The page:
On the Sufficiency of Using Degree Sequence of the Vertices to Generate Random Networks Corresponding to Real-World Networks

Natarajan Meghanathan


The focus of research in this paper is to investigate whether a random network whose degree sequence of the vertices is the same as the degree sequence of the vertices in a real-world network would exhibit values for other analysis metrics similar to those of the real-world network. We use the well-known Configuration Model to generate a random network on the basis of the degree sequence of the vertices in a real-world network wherein the degree sequence need not be Poisson-style. The extent of similarity between the vertices of the random network and real-world network with respect to a particular metric is evaluated in the form of the correlation coefficient of the values of the vertices for the metric. We involve a total of 24 real-world networks in this study, with the spectral radius ratio for node degree (measure of variation in node degree) ranging from 1.04 to 3.0 (i.e., from random networks to scale-free networks). We consider a suite of seven node-level metrics and three network-level metrics for our analysis and identify the metrics for which the degree sequence would be just sufficient to generate random networks that have a very strong correlation (correlation coefficient of 0.8 or above) with that of the vertices in the corresponding real-world networks.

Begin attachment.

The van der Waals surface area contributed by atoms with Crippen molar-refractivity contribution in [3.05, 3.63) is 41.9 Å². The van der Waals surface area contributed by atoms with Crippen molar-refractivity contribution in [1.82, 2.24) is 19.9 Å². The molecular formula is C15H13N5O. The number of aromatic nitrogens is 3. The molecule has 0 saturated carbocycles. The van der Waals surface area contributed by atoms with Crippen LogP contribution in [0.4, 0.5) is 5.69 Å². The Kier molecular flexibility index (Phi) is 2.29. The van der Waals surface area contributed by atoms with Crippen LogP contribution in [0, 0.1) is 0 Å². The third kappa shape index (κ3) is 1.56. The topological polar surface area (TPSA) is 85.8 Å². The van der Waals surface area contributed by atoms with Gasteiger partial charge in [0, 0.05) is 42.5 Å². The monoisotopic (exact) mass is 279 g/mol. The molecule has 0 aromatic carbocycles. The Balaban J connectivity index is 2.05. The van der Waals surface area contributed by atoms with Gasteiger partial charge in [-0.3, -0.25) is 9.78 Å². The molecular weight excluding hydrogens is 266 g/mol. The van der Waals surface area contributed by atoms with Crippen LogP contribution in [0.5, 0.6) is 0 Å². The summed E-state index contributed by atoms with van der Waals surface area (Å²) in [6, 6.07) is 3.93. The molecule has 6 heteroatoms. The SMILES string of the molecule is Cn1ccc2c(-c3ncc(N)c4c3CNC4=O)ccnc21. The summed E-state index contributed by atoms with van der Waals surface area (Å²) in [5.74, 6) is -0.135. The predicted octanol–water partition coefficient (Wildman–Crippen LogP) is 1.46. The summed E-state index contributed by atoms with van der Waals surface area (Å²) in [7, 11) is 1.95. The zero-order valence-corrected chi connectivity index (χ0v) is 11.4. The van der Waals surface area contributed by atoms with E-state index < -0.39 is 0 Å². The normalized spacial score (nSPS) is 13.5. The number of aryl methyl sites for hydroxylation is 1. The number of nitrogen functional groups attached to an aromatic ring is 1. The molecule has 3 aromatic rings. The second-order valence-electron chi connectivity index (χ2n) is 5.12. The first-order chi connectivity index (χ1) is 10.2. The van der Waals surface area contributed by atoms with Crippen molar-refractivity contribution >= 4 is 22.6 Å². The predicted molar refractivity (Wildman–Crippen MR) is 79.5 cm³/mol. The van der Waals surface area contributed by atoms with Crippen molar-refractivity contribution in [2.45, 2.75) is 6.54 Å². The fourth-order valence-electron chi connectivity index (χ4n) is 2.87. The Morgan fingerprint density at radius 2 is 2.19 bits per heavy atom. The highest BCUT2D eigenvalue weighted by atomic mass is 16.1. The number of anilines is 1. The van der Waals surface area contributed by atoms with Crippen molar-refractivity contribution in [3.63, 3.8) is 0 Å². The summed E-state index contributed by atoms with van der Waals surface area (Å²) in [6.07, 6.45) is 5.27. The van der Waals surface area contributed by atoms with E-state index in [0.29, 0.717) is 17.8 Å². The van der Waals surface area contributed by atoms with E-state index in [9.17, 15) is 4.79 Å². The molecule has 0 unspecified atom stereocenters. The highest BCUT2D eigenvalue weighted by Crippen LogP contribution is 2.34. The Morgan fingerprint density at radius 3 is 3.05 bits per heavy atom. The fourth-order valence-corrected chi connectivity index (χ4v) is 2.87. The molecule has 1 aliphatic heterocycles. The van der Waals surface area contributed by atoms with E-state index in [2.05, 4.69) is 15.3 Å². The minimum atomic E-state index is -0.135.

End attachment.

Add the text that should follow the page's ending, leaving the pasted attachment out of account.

Configuration model; degree sequence; correlation; random network; real-world network

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